Individual study: Canopy tree growth responses following selection harvest in seven species varying in shade tolerance
Jones T.A., Domke G.M. & Thomas S.C. (2009) Canopy tree growth responses following selection harvest in seven species varying in shade tolerance. Canadian journal of forest research, 39, 430-440
This study is summarised as evidence for the intervention(s) shown on the right. The icon shows which synopsis it is relevant to.
Log/remove trees within forests: effects on mature trees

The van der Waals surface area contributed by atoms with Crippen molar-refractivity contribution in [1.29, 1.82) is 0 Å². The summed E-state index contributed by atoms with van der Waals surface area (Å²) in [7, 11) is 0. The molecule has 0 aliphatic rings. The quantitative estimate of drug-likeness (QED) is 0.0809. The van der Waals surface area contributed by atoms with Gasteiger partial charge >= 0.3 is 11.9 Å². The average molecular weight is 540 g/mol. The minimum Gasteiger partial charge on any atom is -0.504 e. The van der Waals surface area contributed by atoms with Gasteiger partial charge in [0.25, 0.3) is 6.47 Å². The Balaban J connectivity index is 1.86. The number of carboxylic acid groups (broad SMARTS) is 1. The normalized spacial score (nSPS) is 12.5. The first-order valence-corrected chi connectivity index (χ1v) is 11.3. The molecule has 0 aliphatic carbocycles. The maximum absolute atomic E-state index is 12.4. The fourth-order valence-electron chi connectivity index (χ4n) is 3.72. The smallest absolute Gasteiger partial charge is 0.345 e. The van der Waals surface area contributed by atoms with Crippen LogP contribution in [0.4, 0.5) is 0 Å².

A replicated, study in 2004 in temperate broadleaf forest in Ontario, Canada (Jones, Domke & Thomas 2009) found that selective harvest increased the growth rate of shade-tolerant tree species. Annual increase of stem diameter (mm) for stems of the shade-tolerant species sugar maple Acer saccharum (Before: 1.3; after: 1.4), American beech Fagus grandifolia (Before: 1.3; after: 1.7) and eastern hemlock Tsuga canadensis (Before: 1.4; after: 1.6) was higher 4-15 years after harvest than in the five years before harvest. In contrast, for the other less shade-tolerant species black cherry Prunus serotina, white spruce Picea glauca, red maple Acer rubrum and yellow birch Betula alleghaniensis), stem diameter increase was similar between the two time-periods (1.2-1.6 mm/year). Annual increase of stem diameter was calculated by measuring stem cores extracted in 2004 from 4,127 trees in 174 plots representing nine years of harvest (retaining 15-18 m2/ha basal area): 1984, 1989, 1992, 1994, 1997, 1998, 2001, 2002, 2003. There were 16-20 plots for each harvest year.